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Google reacts to Apple's in-app subscriptions with One Pass service

by Phil Hornshaw

Apple (AAPL) has an in-app subscription service out, and Google (GOOG) has followed suit with Google One Pass, a single email/password combination service that will allow users to purchase content from publishers in mobile apps and on the web.

Fierce Mobile Content has the story, which states that Google is making One Pass available to content publishers and giving them a lot of freedom in setting prices and implementing the service -- which is more or less exactly the opposite of the Apple system, which requires content producers to give Apple a 30 percent cut of any subscriptions and content they sell. Apple’s system also comes with new rules that require app developers to sell their content through the app for either the same price or less than it’s available for elsewhere, and that do away with the ability to link to web stores or other outlets for selling the content through iOS apps -- all content sales on apps must go through Apple.

Meanwhile, Google’s system for publishers is a lot less restrictive and looks great beside complaints of content publishers on iOS. Hey, I said Google should do this very thing only yesterday! Apparently they were already right there with me.

Google outlined the new service on its development blog, stating that One Pass gives publishers the ability to authenticate a user’s identity to allow switching content back and forth between multiple devices, which helps publishers to not accidentally charge them over and over. Google didn’t divulge what cut of any the sales it gets when users buy content through One Pass -- Apple takes 30 percent of content sales through in-app purchases.

The control is in the publishers’ hands for the most part with One Pass, according to Google. How content gets charged is completely up to the provider, and Google included subscriptions, metered access and even a “freemium” model (free but with premium content that must be purchased) as examples. Publishers can charge by the article if they want or give free or discounted content, and the whole transaction is handled by Google Checkout.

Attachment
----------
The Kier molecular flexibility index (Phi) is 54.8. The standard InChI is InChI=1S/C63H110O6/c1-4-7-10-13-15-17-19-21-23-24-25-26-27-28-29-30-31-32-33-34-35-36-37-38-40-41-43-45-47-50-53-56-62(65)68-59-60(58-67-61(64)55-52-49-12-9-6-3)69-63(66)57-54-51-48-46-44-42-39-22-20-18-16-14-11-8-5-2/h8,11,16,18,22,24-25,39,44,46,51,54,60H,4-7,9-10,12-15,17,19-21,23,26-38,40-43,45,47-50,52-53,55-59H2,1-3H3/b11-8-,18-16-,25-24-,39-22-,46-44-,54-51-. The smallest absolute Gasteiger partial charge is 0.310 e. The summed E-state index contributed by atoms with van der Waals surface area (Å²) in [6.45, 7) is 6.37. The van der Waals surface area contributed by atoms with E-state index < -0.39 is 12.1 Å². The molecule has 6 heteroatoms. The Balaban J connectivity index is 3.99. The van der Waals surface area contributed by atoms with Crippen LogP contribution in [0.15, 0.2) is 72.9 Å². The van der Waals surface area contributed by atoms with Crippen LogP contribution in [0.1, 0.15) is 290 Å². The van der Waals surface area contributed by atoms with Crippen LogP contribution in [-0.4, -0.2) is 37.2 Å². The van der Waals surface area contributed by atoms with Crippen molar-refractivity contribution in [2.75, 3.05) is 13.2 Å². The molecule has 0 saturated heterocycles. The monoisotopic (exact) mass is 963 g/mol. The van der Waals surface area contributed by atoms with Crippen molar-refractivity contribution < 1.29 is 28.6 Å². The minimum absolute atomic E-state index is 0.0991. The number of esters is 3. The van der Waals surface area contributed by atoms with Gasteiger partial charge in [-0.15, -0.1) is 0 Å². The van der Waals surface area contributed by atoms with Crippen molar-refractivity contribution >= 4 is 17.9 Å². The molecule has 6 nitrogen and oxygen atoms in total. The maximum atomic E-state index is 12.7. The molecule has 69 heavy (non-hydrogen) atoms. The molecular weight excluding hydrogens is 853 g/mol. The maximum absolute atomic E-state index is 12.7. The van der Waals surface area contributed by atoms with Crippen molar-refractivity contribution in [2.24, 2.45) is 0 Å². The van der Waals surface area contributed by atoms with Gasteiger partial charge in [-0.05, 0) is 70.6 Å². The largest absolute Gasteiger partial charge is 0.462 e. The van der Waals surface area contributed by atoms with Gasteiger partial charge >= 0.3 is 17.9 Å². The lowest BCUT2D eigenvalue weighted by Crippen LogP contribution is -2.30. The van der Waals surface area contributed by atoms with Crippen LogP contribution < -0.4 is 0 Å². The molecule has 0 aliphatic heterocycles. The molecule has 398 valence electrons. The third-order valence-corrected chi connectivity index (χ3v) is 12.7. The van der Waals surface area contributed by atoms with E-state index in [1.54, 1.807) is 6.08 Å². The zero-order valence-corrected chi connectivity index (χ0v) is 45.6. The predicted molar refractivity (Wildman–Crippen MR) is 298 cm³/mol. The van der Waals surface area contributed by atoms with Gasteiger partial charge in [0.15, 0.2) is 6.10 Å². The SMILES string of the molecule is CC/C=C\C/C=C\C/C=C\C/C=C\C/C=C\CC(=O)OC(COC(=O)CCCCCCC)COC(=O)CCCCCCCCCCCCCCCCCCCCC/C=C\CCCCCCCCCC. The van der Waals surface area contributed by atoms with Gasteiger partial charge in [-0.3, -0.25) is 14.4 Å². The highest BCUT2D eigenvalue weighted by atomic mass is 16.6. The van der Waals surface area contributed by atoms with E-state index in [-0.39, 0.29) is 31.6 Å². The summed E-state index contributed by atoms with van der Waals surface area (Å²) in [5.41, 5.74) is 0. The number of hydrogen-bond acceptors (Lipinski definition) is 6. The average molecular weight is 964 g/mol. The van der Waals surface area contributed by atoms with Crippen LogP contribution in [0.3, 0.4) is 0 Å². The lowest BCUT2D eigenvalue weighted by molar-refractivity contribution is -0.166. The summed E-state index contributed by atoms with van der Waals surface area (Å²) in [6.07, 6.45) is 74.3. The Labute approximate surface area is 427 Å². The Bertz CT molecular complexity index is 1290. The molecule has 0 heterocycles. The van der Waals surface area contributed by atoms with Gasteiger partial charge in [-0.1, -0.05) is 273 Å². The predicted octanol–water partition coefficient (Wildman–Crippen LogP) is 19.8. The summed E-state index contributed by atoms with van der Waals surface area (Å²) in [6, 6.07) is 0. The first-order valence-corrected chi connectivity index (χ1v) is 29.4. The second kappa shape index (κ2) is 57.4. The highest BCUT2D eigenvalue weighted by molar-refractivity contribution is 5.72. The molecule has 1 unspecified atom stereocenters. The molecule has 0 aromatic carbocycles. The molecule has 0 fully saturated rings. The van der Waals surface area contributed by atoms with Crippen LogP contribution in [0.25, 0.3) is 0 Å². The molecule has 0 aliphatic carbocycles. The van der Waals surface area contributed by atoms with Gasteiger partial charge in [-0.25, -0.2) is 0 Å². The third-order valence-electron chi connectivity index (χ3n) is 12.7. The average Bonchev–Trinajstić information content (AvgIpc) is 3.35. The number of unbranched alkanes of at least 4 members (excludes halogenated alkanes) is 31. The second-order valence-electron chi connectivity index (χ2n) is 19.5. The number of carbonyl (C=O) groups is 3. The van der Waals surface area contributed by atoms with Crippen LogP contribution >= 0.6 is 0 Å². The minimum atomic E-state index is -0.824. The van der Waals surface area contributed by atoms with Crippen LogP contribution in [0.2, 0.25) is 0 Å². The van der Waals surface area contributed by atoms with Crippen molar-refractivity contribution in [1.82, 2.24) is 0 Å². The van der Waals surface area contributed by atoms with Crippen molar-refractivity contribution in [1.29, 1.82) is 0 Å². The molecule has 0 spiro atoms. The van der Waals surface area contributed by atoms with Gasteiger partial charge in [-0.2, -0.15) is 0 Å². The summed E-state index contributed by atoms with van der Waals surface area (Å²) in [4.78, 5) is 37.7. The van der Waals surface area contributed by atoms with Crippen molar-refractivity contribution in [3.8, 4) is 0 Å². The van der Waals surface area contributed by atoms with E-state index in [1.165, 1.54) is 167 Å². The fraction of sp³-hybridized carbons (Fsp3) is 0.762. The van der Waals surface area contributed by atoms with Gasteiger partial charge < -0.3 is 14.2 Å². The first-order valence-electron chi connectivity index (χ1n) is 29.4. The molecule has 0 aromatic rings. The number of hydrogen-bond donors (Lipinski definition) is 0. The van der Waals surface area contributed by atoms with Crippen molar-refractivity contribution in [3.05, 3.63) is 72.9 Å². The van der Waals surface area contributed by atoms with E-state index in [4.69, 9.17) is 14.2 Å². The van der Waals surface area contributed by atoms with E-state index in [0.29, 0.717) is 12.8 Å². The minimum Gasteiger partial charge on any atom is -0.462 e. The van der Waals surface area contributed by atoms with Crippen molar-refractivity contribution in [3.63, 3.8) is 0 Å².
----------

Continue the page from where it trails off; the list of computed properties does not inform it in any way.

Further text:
A key difference, however, is that Apple’s subscription service applies not only to publishers like magazines and newspapers, but to everyone who offers subscription-based content to an iPhone or iPad app. Music and video distributors such as Rhapsody and Netflix (NFLX) are included under the rules, it seems, as well as e-book distributors and anyone else that lets users purchase content -- they have to do it Apple’s way or they can’t have apps for iOS devices.

Google mentions publishers that are signed-on with the project, but there’s no mention of One Pass extending to other areas: it seems like a service mostly magazines and newspapers or developers who want to sell content subscriptions, not a distribution model for everything that goes through an Android app. That means the implications of One Pass are, obviously, less far-reaching than they are on iOS.

Still, Google’s open approach and flexibility should prove attractive to publishers, especially if and when they get tired of dealing with Apple’s more obtrusive system. What it shouldn't mean is a wholesale change in the way things are done in the Android Market or with Android apps -- Rhapsody will still work like Rhapsody and Kindle will still work like Kindle, at least for now. Google isn’t forcing One Pass on anyone.

It’s doubtful Google will want to upset its apple cart much right now by rolling out anything like Apple’s content-selling rules beyond what it has already done, and will instead sit back and enjoy the contrasts content producers and distributors are undoubtedly seeing between the two operating systems.